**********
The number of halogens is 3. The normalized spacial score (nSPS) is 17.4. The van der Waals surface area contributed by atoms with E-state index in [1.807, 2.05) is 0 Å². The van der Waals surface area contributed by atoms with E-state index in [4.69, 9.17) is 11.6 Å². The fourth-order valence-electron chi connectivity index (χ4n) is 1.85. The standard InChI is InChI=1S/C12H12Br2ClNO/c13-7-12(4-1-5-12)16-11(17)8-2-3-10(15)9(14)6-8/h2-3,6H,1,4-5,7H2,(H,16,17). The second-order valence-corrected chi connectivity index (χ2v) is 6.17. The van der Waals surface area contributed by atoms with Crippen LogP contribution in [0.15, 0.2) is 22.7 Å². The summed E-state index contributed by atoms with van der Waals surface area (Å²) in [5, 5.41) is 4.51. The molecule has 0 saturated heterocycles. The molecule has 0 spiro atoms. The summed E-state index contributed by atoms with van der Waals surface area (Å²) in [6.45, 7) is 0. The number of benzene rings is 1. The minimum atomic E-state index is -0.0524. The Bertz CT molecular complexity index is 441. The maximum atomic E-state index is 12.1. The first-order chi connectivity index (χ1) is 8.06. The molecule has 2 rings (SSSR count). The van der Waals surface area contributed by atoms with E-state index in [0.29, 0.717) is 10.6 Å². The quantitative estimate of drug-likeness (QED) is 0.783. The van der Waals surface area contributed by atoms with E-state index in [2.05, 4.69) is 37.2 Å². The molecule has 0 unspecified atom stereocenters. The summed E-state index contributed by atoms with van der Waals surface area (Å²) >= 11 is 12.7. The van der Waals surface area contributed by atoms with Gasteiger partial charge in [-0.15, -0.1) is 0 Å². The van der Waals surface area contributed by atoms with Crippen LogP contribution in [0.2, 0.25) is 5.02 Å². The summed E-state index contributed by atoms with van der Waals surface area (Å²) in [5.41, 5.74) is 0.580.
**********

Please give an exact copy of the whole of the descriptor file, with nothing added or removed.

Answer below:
The number of halogens is 3. The normalized spacial score (nSPS) is 17.4. The van der Waals surface area contributed by atoms with E-state index in [1.807, 2.05) is 0 Å². The van der Waals surface area contributed by atoms with E-state index in [4.69, 9.17) is 11.6 Å². The fourth-order valence-electron chi connectivity index (χ4n) is 1.85. The standard InChI is InChI=1S/C12H12Br2ClNO/c13-7-12(4-1-5-12)16-11(17)8-2-3-10(15)9(14)6-8/h2-3,6H,1,4-5,7H2,(H,16,17). The second-order valence-corrected chi connectivity index (χ2v) is 6.17. The van der Waals surface area contributed by atoms with Crippen LogP contribution in [0.15, 0.2) is 22.7 Å². The summed E-state index contributed by atoms with van der Waals surface area (Å²) in [5, 5.41) is 4.51. The molecule has 0 saturated heterocycles. The molecule has 0 spiro atoms. The summed E-state index contributed by atoms with van der Waals surface area (Å²) in [6.45, 7) is 0. The number of benzene rings is 1. The minimum atomic E-state index is -0.0524. The Bertz CT molecular complexity index is 441. The maximum atomic E-state index is 12.1. The first-order chi connectivity index (χ1) is 8.06. The molecule has 2 rings (SSSR count). The van der Waals surface area contributed by atoms with E-state index in [0.29, 0.717) is 10.6 Å². The quantitative estimate of drug-likeness (QED) is 0.783. The van der Waals surface area contributed by atoms with E-state index in [2.05, 4.69) is 37.2 Å². The molecule has 0 unspecified atom stereocenters. The summed E-state index contributed by atoms with van der Waals surface area (Å²) >= 11 is 12.7. The van der Waals surface area contributed by atoms with Gasteiger partial charge in [-0.15, -0.1) is 0 Å². The van der Waals surface area contributed by atoms with Crippen LogP contribution in [0.2, 0.25) is 5.02 Å². The summed E-state index contributed by atoms with van der Waals surface area (Å²) in [5.41, 5.74) is 0.580.